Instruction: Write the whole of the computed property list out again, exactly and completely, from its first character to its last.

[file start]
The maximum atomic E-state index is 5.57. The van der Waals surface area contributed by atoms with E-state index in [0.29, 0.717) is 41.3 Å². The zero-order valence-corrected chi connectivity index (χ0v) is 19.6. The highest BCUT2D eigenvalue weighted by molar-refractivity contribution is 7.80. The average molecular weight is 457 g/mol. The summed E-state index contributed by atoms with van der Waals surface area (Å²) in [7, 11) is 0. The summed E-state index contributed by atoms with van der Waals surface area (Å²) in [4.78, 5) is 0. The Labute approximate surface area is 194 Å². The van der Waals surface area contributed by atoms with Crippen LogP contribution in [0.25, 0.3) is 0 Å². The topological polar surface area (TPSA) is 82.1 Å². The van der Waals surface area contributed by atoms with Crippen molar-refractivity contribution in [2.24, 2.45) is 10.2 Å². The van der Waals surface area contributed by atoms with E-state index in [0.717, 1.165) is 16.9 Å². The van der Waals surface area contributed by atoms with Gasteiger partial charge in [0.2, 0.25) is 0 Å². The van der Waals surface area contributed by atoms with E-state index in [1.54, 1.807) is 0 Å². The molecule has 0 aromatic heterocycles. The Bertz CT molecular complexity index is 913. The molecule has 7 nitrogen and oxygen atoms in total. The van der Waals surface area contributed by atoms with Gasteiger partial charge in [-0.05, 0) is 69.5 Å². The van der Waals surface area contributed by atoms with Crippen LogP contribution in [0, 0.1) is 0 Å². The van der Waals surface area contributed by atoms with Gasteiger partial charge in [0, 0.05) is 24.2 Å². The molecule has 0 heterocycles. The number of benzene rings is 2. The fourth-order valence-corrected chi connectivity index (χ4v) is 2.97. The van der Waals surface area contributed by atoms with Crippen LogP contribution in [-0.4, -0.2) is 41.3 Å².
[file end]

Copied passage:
The maximum atomic E-state index is 5.57. The van der Waals surface area contributed by atoms with E-state index in [0.29, 0.717) is 41.3 Å². The zero-order valence-corrected chi connectivity index (χ0v) is 19.6. The highest BCUT2D eigenvalue weighted by molar-refractivity contribution is 7.80. The average molecular weight is 457 g/mol. The summed E-state index contributed by atoms with van der Waals surface area (Å²) in [7, 11) is 0. The summed E-state index contributed by atoms with van der Waals surface area (Å²) in [4.78, 5) is 0. The Labute approximate surface area is 194 Å². The van der Waals surface area contributed by atoms with Crippen LogP contribution in [0.25, 0.3) is 0 Å². The topological polar surface area (TPSA) is 82.1 Å². The van der Waals surface area contributed by atoms with Crippen molar-refractivity contribution in [2.24, 2.45) is 10.2 Å². The van der Waals surface area contributed by atoms with E-state index in [0.717, 1.165) is 16.9 Å². The van der Waals surface area contributed by atoms with Gasteiger partial charge in [0.2, 0.25) is 0 Å². The van der Waals surface area contributed by atoms with E-state index in [1.54, 1.807) is 0 Å². The molecule has 0 aromatic heterocycles. The Bertz CT molecular complexity index is 913. The molecule has 7 nitrogen and oxygen atoms in total. The van der Waals surface area contributed by atoms with Gasteiger partial charge in [-0.05, 0) is 69.5 Å². The van der Waals surface area contributed by atoms with Crippen LogP contribution in [0, 0.1) is 0 Å². The van der Waals surface area contributed by atoms with Gasteiger partial charge in [0, 0.05) is 24.2 Å². The molecule has 0 heterocycles. The number of benzene rings is 2. The fourth-order valence-corrected chi connectivity index (χ4v) is 2.97. The van der Waals surface area contributed by atoms with Crippen LogP contribution in [-0.4, -0.2) is 41.3 Å².